The home base for Hill’s Society Circus, one of the many small family-owned circuses that toured the country during the 1920s and 30s, was a spacious Arts & Crafts house built in 1911 in Mountain Lakes, New Jersey. It was convenient to the train, every circus’ mode of transport from town to town, and the property included a carriage house and barn that, in the winter, when the circus was not touring, housed the animals. A legend holds that a monkey escaped into town, still a favorite local story.
A less amusing event was the fire that broke out in the carriage house, destroying a baby elephant’s quarters. In order to keep the pachyderm warm, it was brought into the house, where it spent the winter in the dining room.
Today the house – sans baby elephant – is for sale, a gracious survivor from over 100 years ago. Important original architectural details include hardwood parquet floors, molding and wainscoting made from superb — and now extinct — American chestnut, coffered and beamed ceilings, French doors and vast windows that fill every room with natural light. With five bedroom, three full bathrooms and one half bath, the house has two fireplaces, an eat-in kitchen, a media room, sunroom and full basement. The entire third floor has been converted to become an entertainment center, with a media room and music studio. The kitchen is furnished with granite countertops and stainless steel appliances, including a top-of-the-line Thermador stove and ovens.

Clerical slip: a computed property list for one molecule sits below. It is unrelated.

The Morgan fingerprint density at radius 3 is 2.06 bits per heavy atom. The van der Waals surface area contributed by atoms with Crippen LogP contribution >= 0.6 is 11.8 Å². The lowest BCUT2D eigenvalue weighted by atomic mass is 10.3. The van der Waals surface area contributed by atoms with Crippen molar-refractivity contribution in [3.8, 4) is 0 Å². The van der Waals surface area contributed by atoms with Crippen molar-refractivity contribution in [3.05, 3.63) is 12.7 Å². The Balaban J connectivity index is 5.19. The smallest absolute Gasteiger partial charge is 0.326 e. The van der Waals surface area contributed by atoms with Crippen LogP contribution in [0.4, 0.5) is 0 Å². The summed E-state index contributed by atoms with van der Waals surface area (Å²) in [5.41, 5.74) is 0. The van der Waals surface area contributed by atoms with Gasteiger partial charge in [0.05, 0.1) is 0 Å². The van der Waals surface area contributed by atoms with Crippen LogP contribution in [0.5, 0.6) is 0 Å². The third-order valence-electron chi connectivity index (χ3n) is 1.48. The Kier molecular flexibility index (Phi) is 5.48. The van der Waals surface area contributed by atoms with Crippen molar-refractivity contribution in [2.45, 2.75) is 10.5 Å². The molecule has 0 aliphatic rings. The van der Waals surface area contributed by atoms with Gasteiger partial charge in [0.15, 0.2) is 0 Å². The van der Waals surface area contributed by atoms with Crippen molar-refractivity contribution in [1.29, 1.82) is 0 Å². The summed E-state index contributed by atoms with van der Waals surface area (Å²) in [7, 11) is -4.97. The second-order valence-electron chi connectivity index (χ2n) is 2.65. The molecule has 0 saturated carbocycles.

The half-acre lot includes a connected three-car garage, a deck, patio and a fire pit. The upscale surroundings are wooded, private and full of natural beauty.
The home has the ideal mix of historic elements and the amenities today’s homeowner values, including multi-zone heating and air-conditioning, a built-in underground sprinkler system, automatic garage door openers and a basement workshop.
The house at 70 Pollard Road is offered for sale by Sueanne Sylvester of Coldwell Banker. The elegant dining room features oak picture-rail wainscoting, parquet flooring and a heavily beamed ceiling. But alas, there is no baby elephant.